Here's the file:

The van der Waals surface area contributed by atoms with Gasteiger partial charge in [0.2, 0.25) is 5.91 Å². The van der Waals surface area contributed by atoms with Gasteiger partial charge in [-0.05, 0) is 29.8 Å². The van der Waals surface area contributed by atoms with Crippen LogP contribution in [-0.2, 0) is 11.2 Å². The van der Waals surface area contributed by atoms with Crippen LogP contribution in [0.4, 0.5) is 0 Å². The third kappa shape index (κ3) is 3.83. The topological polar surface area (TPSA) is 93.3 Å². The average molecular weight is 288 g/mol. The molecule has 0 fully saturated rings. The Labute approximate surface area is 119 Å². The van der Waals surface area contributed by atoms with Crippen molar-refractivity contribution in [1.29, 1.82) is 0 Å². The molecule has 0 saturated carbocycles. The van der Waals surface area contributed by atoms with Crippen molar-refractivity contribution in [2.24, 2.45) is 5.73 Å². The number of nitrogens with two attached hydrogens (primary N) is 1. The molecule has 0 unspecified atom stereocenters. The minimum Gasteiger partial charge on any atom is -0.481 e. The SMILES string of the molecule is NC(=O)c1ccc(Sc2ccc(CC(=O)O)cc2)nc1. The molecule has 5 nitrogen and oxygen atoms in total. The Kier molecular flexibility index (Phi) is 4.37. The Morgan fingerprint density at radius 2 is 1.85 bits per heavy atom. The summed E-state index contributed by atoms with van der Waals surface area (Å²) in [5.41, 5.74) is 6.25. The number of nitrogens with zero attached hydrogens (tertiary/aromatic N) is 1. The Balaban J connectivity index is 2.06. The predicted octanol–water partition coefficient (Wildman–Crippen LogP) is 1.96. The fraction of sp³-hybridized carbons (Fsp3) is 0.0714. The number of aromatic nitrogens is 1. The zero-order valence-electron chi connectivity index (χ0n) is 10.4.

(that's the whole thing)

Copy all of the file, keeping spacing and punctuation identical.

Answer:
The van der Waals surface area contributed by atoms with Gasteiger partial charge in [0.2, 0.25) is 5.91 Å². The van der Waals surface area contributed by atoms with Gasteiger partial charge in [-0.05, 0) is 29.8 Å². The van der Waals surface area contributed by atoms with Crippen LogP contribution in [-0.2, 0) is 11.2 Å². The van der Waals surface area contributed by atoms with Crippen LogP contribution in [0.4, 0.5) is 0 Å². The third kappa shape index (κ3) is 3.83. The topological polar surface area (TPSA) is 93.3 Å². The average molecular weight is 288 g/mol. The molecule has 0 fully saturated rings. The Labute approximate surface area is 119 Å². The van der Waals surface area contributed by atoms with Crippen molar-refractivity contribution in [1.29, 1.82) is 0 Å². The molecule has 0 saturated carbocycles. The van der Waals surface area contributed by atoms with Crippen molar-refractivity contribution in [2.24, 2.45) is 5.73 Å². The number of nitrogens with two attached hydrogens (primary N) is 1. The molecule has 0 unspecified atom stereocenters. The minimum Gasteiger partial charge on any atom is -0.481 e. The SMILES string of the molecule is NC(=O)c1ccc(Sc2ccc(CC(=O)O)cc2)nc1. The molecule has 5 nitrogen and oxygen atoms in total. The Kier molecular flexibility index (Phi) is 4.37. The Morgan fingerprint density at radius 2 is 1.85 bits per heavy atom. The summed E-state index contributed by atoms with van der Waals surface area (Å²) in [5.41, 5.74) is 6.25. The number of nitrogens with zero attached hydrogens (tertiary/aromatic N) is 1. The Balaban J connectivity index is 2.06. The predicted octanol–water partition coefficient (Wildman–Crippen LogP) is 1.96. The fraction of sp³-hybridized carbons (Fsp3) is 0.0714. The number of aromatic nitrogens is 1. The zero-order valence-electron chi connectivity index (χ0n) is 10.4.